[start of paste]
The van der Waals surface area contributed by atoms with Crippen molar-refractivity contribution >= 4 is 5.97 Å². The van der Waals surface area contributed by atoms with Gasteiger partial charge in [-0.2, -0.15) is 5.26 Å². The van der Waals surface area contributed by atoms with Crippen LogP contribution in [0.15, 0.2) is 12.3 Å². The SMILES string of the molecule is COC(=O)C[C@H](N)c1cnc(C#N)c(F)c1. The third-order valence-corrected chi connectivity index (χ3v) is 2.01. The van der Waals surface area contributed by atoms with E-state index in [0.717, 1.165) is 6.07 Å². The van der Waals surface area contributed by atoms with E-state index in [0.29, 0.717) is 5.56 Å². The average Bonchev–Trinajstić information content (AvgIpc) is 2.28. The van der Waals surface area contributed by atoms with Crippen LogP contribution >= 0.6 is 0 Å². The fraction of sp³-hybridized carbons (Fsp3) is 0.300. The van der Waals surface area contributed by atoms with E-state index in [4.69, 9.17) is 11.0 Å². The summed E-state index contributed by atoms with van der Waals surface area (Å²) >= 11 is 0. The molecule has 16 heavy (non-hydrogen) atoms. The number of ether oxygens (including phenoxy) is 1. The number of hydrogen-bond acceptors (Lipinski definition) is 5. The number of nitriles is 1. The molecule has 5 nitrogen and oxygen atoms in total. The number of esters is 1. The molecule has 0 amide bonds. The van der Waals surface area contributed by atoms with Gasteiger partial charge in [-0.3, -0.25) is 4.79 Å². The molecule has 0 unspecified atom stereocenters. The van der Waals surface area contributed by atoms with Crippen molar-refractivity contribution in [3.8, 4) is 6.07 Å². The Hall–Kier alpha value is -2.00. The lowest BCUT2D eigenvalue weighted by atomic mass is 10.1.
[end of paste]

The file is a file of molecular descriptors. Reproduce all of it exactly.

The van der Waals surface area contributed by atoms with Crippen molar-refractivity contribution >= 4 is 5.97 Å². The van der Waals surface area contributed by atoms with Gasteiger partial charge in [-0.2, -0.15) is 5.26 Å². The van der Waals surface area contributed by atoms with Crippen LogP contribution in [0.15, 0.2) is 12.3 Å². The SMILES string of the molecule is COC(=O)C[C@H](N)c1cnc(C#N)c(F)c1. The third-order valence-corrected chi connectivity index (χ3v) is 2.01. The van der Waals surface area contributed by atoms with E-state index in [0.717, 1.165) is 6.07 Å². The van der Waals surface area contributed by atoms with E-state index in [0.29, 0.717) is 5.56 Å². The average Bonchev–Trinajstić information content (AvgIpc) is 2.28. The van der Waals surface area contributed by atoms with Crippen LogP contribution >= 0.6 is 0 Å². The fraction of sp³-hybridized carbons (Fsp3) is 0.300. The van der Waals surface area contributed by atoms with E-state index in [4.69, 9.17) is 11.0 Å². The summed E-state index contributed by atoms with van der Waals surface area (Å²) >= 11 is 0. The molecule has 16 heavy (non-hydrogen) atoms. The number of ether oxygens (including phenoxy) is 1. The number of hydrogen-bond acceptors (Lipinski definition) is 5. The number of nitriles is 1. The molecule has 5 nitrogen and oxygen atoms in total. The number of esters is 1. The molecule has 0 amide bonds. The van der Waals surface area contributed by atoms with Gasteiger partial charge in [-0.3, -0.25) is 4.79 Å². The molecule has 0 unspecified atom stereocenters. The van der Waals surface area contributed by atoms with Crippen molar-refractivity contribution in [3.8, 4) is 6.07 Å². The Hall–Kier alpha value is -2.00. The lowest BCUT2D eigenvalue weighted by atomic mass is 10.1.